2009 – The Venice Year In Review


• The year 2009 began with much of Venice grieving for Mark Sponto, proprietor of Sponto’s Gallery at 7 Dudley Avenue. Sponto, as he was generally known, was only 59 years old when he succumbed to a fatal heart attack on Dec. 28. He had turned the storefront at 7 Dudley into a cultural center with films, poetry, art exhibits, music, and an annual winter solstice party that overflowed into the street. 7 Dudley had been the site of the Beat coffeehouse, Venice West, whose name became synonymous with one of Venice’s historic and cultural high points. Since his death, the 7 Dudley landlord has rented it as a second room for the expensive restaurant next door.

• Debate about overnight parking districts (permit parking) which would force RVs out of Venice continued to rage. The Venice Neighborhood Council was one of the leading advocates of OPDs, while the Venice Town Council worked to collect appeals to the Coastal Commission opposing OPDs.

• The controversial artist Robert Graham died on Dec. 27. Even though he was praised by many around the world, he drew animosity in Venice for his headless, armless, legless woman statue in the Venice Circle, and for destroying the historic colonnade in front of his home and studio at Windward Avenue.

• Meanwhile, Venice was still celebrating the election of Barack Obama who carried 88 percent of the vote in our community. In the January issue, three poems were dedicated to the new president.

• The post office is planning to sell the carrier annex, 313 Windward, aka “the old Safeway,” to the highest bidder.


•Two events on OPDs in February. The Coastal Commission met on Feb. 4 and voted to hold a hearing on the matter in June. The Neighborhood Council held a vote of its members on Feb. 21 which confirmed its board’s position in favor of permit parking.

• More articles and photos on Sponto and the memorial held on the beach in his memory.

• Venice Historian Jeffrey Stanton concluded his two part inquiry, “Was the Annexation of Venice to Los Angeles in 1925 a good idea?” His answer: No, it wasn’t a good idea.


• Three more articles in the Beachhead about overnight parking.

• The Beachhead announces its twitter site:

• International Women’s Day, March 8, observed at Beyond Baroque.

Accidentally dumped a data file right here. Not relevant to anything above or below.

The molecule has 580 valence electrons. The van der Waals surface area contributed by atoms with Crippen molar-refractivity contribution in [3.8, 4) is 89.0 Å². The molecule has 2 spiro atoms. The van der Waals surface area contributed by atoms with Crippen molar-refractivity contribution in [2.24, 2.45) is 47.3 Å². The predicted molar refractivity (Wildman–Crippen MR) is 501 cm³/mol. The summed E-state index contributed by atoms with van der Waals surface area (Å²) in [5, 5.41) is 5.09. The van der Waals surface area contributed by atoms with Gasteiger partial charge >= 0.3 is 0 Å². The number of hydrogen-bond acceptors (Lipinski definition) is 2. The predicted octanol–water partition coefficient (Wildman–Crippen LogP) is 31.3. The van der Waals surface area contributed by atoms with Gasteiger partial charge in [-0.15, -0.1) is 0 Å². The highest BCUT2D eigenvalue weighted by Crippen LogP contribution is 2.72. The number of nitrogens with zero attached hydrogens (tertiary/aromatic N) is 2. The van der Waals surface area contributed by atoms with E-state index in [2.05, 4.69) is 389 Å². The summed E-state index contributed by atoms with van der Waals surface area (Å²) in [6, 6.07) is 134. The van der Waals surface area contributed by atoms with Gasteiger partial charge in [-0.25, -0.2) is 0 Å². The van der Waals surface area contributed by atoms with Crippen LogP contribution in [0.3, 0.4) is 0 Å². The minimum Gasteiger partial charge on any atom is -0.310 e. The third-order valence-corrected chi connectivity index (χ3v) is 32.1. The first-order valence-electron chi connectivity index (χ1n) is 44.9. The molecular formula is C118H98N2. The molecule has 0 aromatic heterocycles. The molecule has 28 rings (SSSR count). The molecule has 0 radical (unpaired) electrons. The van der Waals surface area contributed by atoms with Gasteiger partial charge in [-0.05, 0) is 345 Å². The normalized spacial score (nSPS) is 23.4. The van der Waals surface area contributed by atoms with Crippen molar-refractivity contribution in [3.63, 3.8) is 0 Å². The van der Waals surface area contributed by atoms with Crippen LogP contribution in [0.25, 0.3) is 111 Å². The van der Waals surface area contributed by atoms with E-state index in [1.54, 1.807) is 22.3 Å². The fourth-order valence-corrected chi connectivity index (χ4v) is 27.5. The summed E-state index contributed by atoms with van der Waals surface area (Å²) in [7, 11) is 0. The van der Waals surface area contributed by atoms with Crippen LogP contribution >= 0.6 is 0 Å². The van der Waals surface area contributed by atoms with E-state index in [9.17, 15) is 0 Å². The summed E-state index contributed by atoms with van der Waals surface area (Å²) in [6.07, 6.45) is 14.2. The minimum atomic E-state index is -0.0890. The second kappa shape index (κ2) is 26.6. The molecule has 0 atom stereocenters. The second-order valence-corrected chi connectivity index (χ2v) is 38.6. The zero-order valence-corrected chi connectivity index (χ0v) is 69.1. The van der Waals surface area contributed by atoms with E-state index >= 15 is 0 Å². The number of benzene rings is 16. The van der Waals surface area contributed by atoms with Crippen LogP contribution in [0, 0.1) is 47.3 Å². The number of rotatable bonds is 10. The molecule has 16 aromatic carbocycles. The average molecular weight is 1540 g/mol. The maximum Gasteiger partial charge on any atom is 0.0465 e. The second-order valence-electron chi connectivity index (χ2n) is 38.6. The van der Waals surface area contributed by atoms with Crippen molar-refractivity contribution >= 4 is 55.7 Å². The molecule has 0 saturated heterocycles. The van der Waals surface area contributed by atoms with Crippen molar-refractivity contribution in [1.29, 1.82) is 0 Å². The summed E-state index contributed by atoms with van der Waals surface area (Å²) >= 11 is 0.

• Bill Rosendahl wins 67 percent of the Venice vote for reelection as city councilmember over token opposition.


• 16-year-long fight to save the Ballona wetlands, and against Playa Vista’s environmental impact report continues.

• Beachhead gets the ball rolling, again, to erect a civil liberties memorial at Venice Blvd. and Lincoln Blvd. where Japanese were rounded-up and taken to camps in 1942.

• Police intervene April 17 to stop a “third Friday” celebration on Westminster Avenue at Ocean Front Walk.

• Holiday Venice tenants send a delegation to Washington to save low-income housing in Oakwood.


• A Venice art treasure, the Jaya Mural, at Dell and Venice Blvd. has been restored.

• Venice High students walk out, May 15, in support of teachers and for quality education.

• More controversy over overnight parking permits.

• Venice High students take up demand for a memorial to the Japanese removal.


• Coastal Commission votes, June 11, to not allow permit parking districts.

• Venice icon Swami X honored by the Beachhead, Councilmember Bill Rosendahl and Mayor Antonio Villaraigosa at Beyond Baroque.

• Summer festivals: Carnavale and Eco-fest. Low-rider car show on Rose Avenue.


• Artists Protest Commercial Vending on Ocean Front Walk.

• Dissatisfaction continues on Ocean Front Walk about the lottery, commercial vending and noise.


• The Cult of Philomene continues with the 2nd Philomenian for the deceased poet laureate of Venice, Philomene Long.


• Multi-million dollar skateboard park opens on the sand near Windward.

• Tsunami alert for Venice turns out to be a false alarm.

• More festivals: Venice Music Festival, sponsored by the Venice Community Housing Corp. and the Abbot Kinney Street Festival.


• Murder on Venice Blvd.: Devin Petelski killed the evening of Oct. 15, by an on-rushing police cruiser without its lights on.

• Lincoln Place tenants reach agreement with corporate owner AIMCO for return of 83 families who were evicted. Deal paves the way for repopulation of nearly 800 apartments in Venice.

• Beachhead warns of rapist on the beach who has struck twice.

• Venice Skills Center dedicates new facility, Oct. 15.

• Venice Poet, Steve Richmond, dies Oct. 22.


• Medical marijuana dispensaries becoming hot topic in Venice and at L.A. City Hall.

• Biggest crowd ever turns out on Thanksgiving for “Feed the Beach” on Westminster Avenue.

• Charlie Beck appointed new LAPD leader, Nov. 17. How will he treat Venice?


• Eun Kang murdered in her Electric Avenue apartment, Dec. 11.

• Candlelight vigil four days later mobilizes the community in memory of Eun Kang.

• Last two weeks of December: Venetians dedicate themselves to celebrating the coming of a new year and a new decade.

Categories: Venice

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